The Runaway Mama’s Guide to Organizing Your Kid’s Schoolwork

TRMGuideSchoolwork

You started the school year with a folder, bin, or paper bag to hold all of the artwork, school projects, report cards, and other stuff your kids brought home. By winter break, you made an audition video for “Hoarders.” By spring, the local fire department declared your house a fire hazard.

It didn’t end there. On Monday of the last week of school, the paper dump began. Every notebook, folder, agenda, journal, workbook, worksheet, drawing, pencil, pen, crayon, marker, eraser, glue stick, and piece of paper your kid doodled on during the year made its trek home. By the last day of school, you. couldn’t. even.

Sound familiar? Don’t panic. Follow these simple steps and I promise you’ll finish organizing your kid’s schoolwork just in time to collect it all over again in the fall.

1. Deal with it. Don’t ignore it or hide it in the basement or a closet to get it out of the way. It will never go away, and you’ll wander aimlessly through life wondering why you never reached your full potential.

2. Get rid of all of it. (Optional) This is a risky move, but it’s also completely understandable. If you can sleep at night and you aren’t concerned about having trust issues with your adult children, go for it. Also, you’re my hero.

3. Get your head in the game. Find a quiet, comfortable spot to sit. Close your eyes. Take some deep, cleansing breaths. Think about the time when your own parents cleaned out their basement and hauled several boxes filled with crap precious childhood memories to your house. Think about the rage emotion this made you feel because What the hell am I supposed to do with all of this crap?! Now open your eyes and repeat after me: I WILL BREAK THE CYCLE.

4. Pick the weeds. Throw away homework. Fractions worksheets are not priceless. Dispose of everything inside your kid’s petri dish pencil case. Remnants of every stomach bug, lice breakout, and strep throat epidemic reside on each sticky, grimy pencil stump. If you can sterilize the actual pencil case, keep it for next year. If not, dump it.

Pro Tip: When in doubt, throw it out!

5. Tear through it – all of it – Marie Kondo-style. Does it bring you joy? Keep it. If not, toss it! The things you should keep will jump out of the pile at you. If nothing leaps right away, keep digging. This is the lightning round. Be brave. Be bold. Pour yourself a cocktail. Everything’s going to be okay.

Pro Tip: Do not do the lightning round with your kids. Get rid of the toss pile immediately or run the risk of never EVER getting past step #5.

6. Take a break. Put what’s left in a neat pile and walk away from it for a few weeks. Perspective is everything. Or, time heals all wounds. You need to rest and re-energize before you tackle the second half of the project. Besides, spending oodles of intimate, unstructured quality time with your kids will give you the motivation you need to ruthlessly play the keep or toss game all over again.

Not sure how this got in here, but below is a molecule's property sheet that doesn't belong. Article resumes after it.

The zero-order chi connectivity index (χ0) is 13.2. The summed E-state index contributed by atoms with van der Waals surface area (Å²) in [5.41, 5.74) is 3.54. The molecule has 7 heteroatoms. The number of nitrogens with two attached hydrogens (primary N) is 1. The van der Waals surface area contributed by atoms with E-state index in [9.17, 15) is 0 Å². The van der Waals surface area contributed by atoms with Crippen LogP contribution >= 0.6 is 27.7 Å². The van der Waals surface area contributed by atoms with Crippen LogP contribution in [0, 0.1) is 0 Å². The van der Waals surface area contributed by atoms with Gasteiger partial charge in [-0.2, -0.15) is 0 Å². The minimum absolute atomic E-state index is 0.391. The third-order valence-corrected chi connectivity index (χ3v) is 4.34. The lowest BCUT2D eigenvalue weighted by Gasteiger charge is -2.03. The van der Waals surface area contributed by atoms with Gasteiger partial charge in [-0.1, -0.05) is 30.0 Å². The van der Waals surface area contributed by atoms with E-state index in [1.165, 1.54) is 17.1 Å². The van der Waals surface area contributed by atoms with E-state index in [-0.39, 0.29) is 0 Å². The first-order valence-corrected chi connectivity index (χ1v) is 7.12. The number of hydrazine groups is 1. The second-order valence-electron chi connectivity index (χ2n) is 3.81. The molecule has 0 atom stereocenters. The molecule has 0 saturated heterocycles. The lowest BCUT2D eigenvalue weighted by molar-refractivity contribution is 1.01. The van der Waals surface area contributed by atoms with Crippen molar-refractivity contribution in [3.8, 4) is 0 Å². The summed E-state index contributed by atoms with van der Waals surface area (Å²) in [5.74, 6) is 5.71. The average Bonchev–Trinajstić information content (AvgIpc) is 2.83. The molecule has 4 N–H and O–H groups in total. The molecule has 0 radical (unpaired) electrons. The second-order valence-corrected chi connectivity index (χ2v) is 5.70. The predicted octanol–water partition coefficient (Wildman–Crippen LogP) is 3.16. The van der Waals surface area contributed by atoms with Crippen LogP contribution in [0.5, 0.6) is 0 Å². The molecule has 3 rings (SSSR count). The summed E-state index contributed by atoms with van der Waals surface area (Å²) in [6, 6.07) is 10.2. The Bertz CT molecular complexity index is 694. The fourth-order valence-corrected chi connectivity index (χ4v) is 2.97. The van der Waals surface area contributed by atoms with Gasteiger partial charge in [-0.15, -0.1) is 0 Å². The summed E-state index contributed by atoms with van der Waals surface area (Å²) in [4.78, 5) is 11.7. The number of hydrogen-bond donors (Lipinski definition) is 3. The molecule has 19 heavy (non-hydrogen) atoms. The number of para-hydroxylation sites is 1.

7. Repeat! With fresh eyes, cut your keep pile by at least a third. You can do hard things!

Pro Tip: Do a keep or toss lightning round for the previous year’s schoolwork. You’ll be amazed what still feels worth saving (or not) a year later.

8. Prepare to archive. Write your child’s name, grade, and school year on the bottom corner or back side of everything that makes the final cut. If you think you’re going to remember these details ten years, weeks, or minutes from now, ask yourself what you ate for breakfast this morning and/or the date of your last period. Trust me. You’ll forget.

9. Choose your storage system. Consider the long view. When it’s all said and done, you’ll have at least a dozen years of schoolwork on your hands. Whether you choose boxes, bins, or bags, keep them compact so you don’t need to rent a storage pod to hang on to book reports no one cares about. I chose an extra-large artwork portfolio with expandable pockets. It’s doesn’t have a large capacity, but that’s precisely why I picked it. It forces me to choose what to keep and toss judiciously.

Pro Tip: There will be extra stuff, like yearbooks, trophies, and framed photos, that need to be stored elsewhere. Get one plastic bin for each kid and label everything.

10. Put it away! Store everything in dry place for 20-25 years, at which point it will be your turn to enrage surprise your grown kids with a U-Haul filled with priceless hand print turkeys, awkward school pictures, perfect attendance certificates, and Venn diagrams from their childhood.

You did it! You finished organizing your kid’s schoolwork! Buy yourself a new pair of shoes, a bottle of wine, or some Snoopy bandages for all of those paper cuts to celebrate your awesomeness. Just be quick about it because it’s time for back-to-school shopping. Hurry before the glue sticks are sold out!

Raising kids is hard. I’m here to help. Read more in “The Runaway Mama’s Guide to…” series here.

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